I offer to babysit so Velvet can be with Yoruba, and she turns me down, saying that the manager wouldn’t like to see me here.

And then, suddenly, a commercial interruption from Melkior, who activates his hologram thing.
And then, just like that, the game dumps me in front of Makandal’s cottage, no explanation. So, of course, I talk to him, and he gives me a potion named “bequiet” which he feels would be useful for me, to put my tongue at rest. I resist the urge to use it. He also says he discovered the path from Delia’s to his cottage, and removed it. Except he didn’t, because I simply walk there next.

Delia was somewhat displeased to see me, but more concerned with Makandal, and if the potion had started working yet. “Do not bother me anymore. In exchange, I give you this ‘inverter’. It will change anything to its opposite.

I try using the inverter on this game, but sadly, a Quest-series or SCUMM classic does not emerge.
Way back at the end of the last post, there was something about finding a dude named Serapion. A quick jaunt around the property finds his cottage, but he can’t speak to me. He seems to have lost his voice.

Well, this is an easy puzzle. Combine the “bequiet” with the inverter, and you suddenly have “speakable” instead.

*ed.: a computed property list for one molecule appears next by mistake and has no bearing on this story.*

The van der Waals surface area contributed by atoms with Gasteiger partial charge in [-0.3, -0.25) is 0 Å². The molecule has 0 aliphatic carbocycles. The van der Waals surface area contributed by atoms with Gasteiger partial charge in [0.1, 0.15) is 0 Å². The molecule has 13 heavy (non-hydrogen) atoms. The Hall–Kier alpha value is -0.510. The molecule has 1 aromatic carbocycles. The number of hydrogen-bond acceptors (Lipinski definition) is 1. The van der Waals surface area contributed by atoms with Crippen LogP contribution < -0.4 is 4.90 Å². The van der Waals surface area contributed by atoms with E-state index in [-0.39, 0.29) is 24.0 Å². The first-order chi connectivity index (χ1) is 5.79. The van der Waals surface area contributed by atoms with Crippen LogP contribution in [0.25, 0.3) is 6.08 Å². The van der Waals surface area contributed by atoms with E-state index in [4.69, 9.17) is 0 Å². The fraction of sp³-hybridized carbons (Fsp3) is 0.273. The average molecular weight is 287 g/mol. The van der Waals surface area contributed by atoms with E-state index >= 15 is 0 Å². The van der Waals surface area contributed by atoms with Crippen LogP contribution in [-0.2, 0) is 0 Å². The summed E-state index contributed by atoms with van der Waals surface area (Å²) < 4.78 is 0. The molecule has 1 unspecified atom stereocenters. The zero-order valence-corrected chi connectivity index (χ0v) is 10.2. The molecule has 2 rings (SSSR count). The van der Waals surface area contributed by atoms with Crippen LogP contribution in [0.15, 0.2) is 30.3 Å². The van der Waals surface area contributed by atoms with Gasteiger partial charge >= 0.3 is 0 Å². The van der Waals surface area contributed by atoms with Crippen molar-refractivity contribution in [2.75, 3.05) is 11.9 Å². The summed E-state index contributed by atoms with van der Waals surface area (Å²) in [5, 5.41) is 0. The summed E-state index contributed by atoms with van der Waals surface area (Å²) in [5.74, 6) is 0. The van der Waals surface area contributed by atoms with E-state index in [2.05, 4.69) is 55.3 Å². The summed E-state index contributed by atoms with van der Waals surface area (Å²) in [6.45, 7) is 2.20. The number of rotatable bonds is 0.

Hurrah! My memory has its voice again. You healed me. Thanks, kid!”

So, as I was told last time, I need him to find out what’s up. Literally. “Do you know what’s going on here?”

He gives us the history lesson we didn’t need. The plantation has been a sad place since Jarlath showed up from the unknown. It seems that Jarlath had hypnotized Velvet to poison her father, when she really thought it was regular food.

“Oh! That is the evilest plot I have ever heard of! And now he wants to kill little Maximin!”

He replies, “Yes, the evil is still around. Beware of the serpent!”

“The serpent? What do you mean?”

That ends this chat, so I try to get past the gruff guard dog to the left of Serapion’s hut. Nothing I have has any effect, even trying to use the inverter on him to change him to a cute, adorable cat. So, I talk to Serapion again.